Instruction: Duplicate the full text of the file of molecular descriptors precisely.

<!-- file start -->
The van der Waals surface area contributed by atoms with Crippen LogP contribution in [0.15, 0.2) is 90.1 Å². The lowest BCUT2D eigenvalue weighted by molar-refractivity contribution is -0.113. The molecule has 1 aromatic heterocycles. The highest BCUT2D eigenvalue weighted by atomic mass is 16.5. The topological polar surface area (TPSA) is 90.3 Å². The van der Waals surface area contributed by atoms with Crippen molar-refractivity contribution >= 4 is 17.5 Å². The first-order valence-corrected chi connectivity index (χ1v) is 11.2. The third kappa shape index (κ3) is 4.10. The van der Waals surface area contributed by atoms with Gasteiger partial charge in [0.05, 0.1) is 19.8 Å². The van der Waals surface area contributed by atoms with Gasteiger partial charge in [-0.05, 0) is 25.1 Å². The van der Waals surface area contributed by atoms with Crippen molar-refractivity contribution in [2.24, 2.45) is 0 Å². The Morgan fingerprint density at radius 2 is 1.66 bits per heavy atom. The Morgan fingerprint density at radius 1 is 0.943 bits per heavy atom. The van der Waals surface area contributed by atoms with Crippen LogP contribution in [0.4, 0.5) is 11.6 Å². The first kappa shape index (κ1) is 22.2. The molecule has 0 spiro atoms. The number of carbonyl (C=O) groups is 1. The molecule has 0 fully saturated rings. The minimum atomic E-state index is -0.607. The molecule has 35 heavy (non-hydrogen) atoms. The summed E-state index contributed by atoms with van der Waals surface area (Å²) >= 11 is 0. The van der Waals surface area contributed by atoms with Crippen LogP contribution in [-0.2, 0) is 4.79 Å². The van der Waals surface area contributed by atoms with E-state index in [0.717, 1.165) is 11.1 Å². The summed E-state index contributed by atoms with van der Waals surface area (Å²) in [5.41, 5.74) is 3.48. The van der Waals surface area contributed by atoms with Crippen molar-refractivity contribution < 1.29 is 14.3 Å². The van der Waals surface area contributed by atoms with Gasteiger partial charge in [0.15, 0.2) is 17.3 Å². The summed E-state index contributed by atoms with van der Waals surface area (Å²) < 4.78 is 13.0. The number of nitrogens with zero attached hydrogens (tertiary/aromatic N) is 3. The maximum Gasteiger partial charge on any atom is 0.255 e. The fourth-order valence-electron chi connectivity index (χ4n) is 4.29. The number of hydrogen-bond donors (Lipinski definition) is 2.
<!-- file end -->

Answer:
The van der Waals surface area contributed by atoms with Crippen LogP contribution in [0.15, 0.2) is 90.1 Å². The lowest BCUT2D eigenvalue weighted by molar-refractivity contribution is -0.113. The molecule has 1 aromatic heterocycles. The highest BCUT2D eigenvalue weighted by atomic mass is 16.5. The topological polar surface area (TPSA) is 90.3 Å². The van der Waals surface area contributed by atoms with Crippen molar-refractivity contribution >= 4 is 17.5 Å². The first-order valence-corrected chi connectivity index (χ1v) is 11.2. The third kappa shape index (κ3) is 4.10. The van der Waals surface area contributed by atoms with Gasteiger partial charge in [0.05, 0.1) is 19.8 Å². The van der Waals surface area contributed by atoms with Gasteiger partial charge in [-0.05, 0) is 25.1 Å². The van der Waals surface area contributed by atoms with Crippen molar-refractivity contribution in [2.24, 2.45) is 0 Å². The Morgan fingerprint density at radius 2 is 1.66 bits per heavy atom. The Morgan fingerprint density at radius 1 is 0.943 bits per heavy atom. The van der Waals surface area contributed by atoms with Crippen LogP contribution in [0.4, 0.5) is 11.6 Å². The first kappa shape index (κ1) is 22.2. The molecule has 0 spiro atoms. The number of carbonyl (C=O) groups is 1. The molecule has 0 fully saturated rings. The minimum atomic E-state index is -0.607. The molecule has 35 heavy (non-hydrogen) atoms. The summed E-state index contributed by atoms with van der Waals surface area (Å²) >= 11 is 0. The van der Waals surface area contributed by atoms with Crippen LogP contribution in [-0.2, 0) is 4.79 Å². The van der Waals surface area contributed by atoms with E-state index in [0.717, 1.165) is 11.1 Å². The summed E-state index contributed by atoms with van der Waals surface area (Å²) in [5.41, 5.74) is 3.48. The van der Waals surface area contributed by atoms with Crippen molar-refractivity contribution < 1.29 is 14.3 Å². The van der Waals surface area contributed by atoms with Gasteiger partial charge in [0.15, 0.2) is 17.3 Å². The summed E-state index contributed by atoms with van der Waals surface area (Å²) < 4.78 is 13.0. The number of nitrogens with zero attached hydrogens (tertiary/aromatic N) is 3. The maximum Gasteiger partial charge on any atom is 0.255 e. The fourth-order valence-electron chi connectivity index (χ4n) is 4.29. The number of hydrogen-bond donors (Lipinski definition) is 2.